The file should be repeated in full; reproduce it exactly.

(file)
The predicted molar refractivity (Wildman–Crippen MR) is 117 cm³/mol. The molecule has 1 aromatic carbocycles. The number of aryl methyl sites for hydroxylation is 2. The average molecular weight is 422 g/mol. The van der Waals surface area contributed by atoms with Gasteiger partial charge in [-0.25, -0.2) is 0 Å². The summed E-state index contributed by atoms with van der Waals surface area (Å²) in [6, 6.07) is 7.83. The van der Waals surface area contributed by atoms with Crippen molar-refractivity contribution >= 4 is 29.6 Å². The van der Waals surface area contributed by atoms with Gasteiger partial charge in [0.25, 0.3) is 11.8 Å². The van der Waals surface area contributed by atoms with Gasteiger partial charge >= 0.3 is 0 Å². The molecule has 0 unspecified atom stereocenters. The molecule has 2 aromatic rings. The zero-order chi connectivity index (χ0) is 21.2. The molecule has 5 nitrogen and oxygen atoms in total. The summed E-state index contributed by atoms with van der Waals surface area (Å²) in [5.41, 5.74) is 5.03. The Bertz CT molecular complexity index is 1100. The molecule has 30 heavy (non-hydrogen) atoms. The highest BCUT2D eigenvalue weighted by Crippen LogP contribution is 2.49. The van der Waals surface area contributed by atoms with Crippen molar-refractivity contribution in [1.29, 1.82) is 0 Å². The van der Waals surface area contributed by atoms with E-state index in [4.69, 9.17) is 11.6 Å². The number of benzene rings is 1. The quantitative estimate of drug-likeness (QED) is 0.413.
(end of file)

The predicted molar refractivity (Wildman–Crippen MR) is 117 cm³/mol. The molecule has 1 aromatic carbocycles. The number of aryl methyl sites for hydroxylation is 2. The average molecular weight is 422 g/mol. The van der Waals surface area contributed by atoms with Gasteiger partial charge in [-0.25, -0.2) is 0 Å². The summed E-state index contributed by atoms with van der Waals surface area (Å²) in [6, 6.07) is 7.83. The van der Waals surface area contributed by atoms with Crippen molar-refractivity contribution >= 4 is 29.6 Å². The van der Waals surface area contributed by atoms with Gasteiger partial charge in [0.25, 0.3) is 11.8 Å². The van der Waals surface area contributed by atoms with Gasteiger partial charge >= 0.3 is 0 Å². The molecule has 0 unspecified atom stereocenters. The molecule has 2 aromatic rings. The zero-order chi connectivity index (χ0) is 21.2. The molecule has 5 nitrogen and oxygen atoms in total. The summed E-state index contributed by atoms with van der Waals surface area (Å²) in [5.41, 5.74) is 5.03. The Bertz CT molecular complexity index is 1100. The molecule has 30 heavy (non-hydrogen) atoms. The highest BCUT2D eigenvalue weighted by Crippen LogP contribution is 2.49. The van der Waals surface area contributed by atoms with Crippen molar-refractivity contribution in [1.29, 1.82) is 0 Å². The van der Waals surface area contributed by atoms with E-state index in [4.69, 9.17) is 11.6 Å². The number of benzene rings is 1. The quantitative estimate of drug-likeness (QED) is 0.413.